Massachusetts Institute of Technology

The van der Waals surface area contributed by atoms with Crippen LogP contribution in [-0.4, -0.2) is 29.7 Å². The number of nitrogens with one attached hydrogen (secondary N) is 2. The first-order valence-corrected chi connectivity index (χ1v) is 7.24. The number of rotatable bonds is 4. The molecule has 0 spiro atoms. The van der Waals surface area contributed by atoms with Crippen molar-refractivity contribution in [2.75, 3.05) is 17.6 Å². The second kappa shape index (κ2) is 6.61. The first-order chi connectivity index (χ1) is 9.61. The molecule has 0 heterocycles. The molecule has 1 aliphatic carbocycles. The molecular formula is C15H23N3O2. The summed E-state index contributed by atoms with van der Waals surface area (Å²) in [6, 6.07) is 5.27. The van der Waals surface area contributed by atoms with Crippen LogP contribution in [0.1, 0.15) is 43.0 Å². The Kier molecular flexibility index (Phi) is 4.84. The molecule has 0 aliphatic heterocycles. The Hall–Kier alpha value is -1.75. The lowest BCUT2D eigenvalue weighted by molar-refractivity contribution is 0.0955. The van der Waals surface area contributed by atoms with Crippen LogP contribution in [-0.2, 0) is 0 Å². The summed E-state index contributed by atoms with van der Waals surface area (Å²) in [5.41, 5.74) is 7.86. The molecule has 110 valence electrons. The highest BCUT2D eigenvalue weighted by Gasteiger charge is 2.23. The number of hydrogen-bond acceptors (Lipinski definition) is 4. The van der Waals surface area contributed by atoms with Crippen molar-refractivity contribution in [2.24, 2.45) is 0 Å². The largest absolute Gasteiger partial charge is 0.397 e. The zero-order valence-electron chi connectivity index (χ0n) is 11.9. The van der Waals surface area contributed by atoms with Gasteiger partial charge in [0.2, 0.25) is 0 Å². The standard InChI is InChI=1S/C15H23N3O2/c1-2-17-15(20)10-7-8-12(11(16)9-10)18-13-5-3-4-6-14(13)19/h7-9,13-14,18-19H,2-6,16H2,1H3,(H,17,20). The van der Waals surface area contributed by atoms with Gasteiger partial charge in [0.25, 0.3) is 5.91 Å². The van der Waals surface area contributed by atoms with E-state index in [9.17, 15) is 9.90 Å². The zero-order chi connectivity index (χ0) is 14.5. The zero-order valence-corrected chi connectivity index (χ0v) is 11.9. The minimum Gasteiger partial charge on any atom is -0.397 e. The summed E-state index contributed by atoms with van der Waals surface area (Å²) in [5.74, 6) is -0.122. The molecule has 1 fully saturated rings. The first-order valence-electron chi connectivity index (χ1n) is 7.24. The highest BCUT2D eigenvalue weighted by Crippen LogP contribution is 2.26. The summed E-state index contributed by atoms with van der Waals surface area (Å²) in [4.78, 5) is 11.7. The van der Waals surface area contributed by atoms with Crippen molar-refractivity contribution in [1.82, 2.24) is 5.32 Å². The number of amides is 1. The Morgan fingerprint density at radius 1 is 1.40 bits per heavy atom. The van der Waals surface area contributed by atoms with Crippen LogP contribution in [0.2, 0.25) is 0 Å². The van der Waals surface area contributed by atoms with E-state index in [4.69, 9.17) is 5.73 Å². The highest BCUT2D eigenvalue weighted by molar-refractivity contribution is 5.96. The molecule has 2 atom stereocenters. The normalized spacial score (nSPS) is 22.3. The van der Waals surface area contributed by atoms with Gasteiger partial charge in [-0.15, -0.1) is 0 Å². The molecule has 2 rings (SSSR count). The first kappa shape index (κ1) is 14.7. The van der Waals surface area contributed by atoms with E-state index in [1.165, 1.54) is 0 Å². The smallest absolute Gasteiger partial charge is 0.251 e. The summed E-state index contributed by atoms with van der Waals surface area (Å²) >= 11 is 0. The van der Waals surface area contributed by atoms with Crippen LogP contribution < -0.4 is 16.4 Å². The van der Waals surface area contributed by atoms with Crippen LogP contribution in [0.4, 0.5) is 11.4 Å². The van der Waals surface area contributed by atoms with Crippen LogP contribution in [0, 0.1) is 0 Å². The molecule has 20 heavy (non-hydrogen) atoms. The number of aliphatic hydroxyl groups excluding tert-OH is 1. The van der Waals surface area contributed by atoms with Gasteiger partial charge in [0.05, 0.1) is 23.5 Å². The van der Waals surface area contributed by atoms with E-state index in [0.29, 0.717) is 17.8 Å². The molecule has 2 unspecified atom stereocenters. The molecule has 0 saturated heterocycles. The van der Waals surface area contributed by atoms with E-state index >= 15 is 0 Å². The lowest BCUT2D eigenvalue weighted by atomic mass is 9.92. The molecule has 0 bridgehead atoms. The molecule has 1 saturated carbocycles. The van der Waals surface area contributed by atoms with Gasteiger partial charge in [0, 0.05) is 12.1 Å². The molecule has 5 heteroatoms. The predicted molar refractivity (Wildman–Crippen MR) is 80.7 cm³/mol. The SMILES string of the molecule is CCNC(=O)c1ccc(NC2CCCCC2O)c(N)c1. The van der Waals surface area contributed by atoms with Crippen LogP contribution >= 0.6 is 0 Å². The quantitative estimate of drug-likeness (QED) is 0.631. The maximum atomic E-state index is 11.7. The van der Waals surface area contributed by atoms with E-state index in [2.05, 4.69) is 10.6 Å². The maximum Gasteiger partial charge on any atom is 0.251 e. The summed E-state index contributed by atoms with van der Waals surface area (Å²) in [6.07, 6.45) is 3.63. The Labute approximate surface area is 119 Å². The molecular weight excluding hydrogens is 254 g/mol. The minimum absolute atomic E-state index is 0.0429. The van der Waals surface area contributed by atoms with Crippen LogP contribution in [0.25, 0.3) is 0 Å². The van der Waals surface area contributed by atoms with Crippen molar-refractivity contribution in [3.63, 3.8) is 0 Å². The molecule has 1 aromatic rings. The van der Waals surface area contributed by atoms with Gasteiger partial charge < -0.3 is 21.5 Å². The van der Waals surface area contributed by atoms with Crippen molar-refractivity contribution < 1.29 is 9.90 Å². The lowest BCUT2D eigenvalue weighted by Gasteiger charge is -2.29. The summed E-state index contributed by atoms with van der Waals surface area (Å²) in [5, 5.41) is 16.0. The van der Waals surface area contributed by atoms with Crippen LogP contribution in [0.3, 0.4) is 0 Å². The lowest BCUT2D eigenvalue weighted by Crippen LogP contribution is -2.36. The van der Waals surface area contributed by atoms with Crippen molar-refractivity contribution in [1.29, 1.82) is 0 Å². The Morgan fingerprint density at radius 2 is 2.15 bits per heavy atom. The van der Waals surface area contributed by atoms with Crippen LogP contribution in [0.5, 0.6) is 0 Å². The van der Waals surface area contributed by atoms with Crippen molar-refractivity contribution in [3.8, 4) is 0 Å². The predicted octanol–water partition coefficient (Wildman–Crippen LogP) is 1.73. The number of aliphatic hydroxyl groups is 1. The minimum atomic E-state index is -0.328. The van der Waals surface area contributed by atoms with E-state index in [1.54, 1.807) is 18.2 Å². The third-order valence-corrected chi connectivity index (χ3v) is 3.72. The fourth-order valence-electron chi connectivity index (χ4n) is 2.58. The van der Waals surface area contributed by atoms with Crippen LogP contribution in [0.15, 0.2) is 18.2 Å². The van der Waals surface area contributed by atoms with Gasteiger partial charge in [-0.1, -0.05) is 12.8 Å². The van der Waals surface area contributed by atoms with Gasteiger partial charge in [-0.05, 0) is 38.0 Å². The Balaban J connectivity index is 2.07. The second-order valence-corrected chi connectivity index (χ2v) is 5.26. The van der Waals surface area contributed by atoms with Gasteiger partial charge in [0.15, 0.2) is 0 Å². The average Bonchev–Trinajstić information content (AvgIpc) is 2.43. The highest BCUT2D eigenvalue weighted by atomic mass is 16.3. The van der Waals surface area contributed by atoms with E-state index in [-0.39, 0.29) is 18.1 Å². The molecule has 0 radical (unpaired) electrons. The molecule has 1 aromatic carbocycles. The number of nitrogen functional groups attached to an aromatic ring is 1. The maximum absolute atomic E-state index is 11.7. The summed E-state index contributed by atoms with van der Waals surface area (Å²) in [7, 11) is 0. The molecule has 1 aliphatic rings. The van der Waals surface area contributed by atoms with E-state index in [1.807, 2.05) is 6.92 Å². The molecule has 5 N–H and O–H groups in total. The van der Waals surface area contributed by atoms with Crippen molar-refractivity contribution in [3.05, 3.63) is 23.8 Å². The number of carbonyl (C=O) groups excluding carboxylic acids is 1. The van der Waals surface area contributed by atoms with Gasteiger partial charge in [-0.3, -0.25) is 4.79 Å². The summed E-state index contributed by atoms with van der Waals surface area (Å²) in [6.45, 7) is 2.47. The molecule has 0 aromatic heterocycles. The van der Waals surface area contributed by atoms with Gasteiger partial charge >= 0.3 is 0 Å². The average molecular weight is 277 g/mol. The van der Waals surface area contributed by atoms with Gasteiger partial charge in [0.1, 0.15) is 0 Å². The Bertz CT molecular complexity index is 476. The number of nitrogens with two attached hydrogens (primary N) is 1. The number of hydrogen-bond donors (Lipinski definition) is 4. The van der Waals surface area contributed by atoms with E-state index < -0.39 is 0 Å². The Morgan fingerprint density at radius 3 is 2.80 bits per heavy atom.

Wireless networks and communications promise to allow improved access to services and information, ubiquitous connectivity, and mobility. However, current wireless networks are not well-equipped to meet the high bandwidth and strict delay requirements of future applications. Wireless networks suffer from frequent losses and low throughput. The authors aim to provide designs for robust wireless networks. This dissertation presents protocols and algorithms that significantly improve wireless network performance and effectively overcome interference, erasures, and attacks. The key idea behind this dissertation is in understanding that wireless networks are fundamentally different from wired networks, and recognizing that directly applying techniques from wired networks to wireless networks limits performance.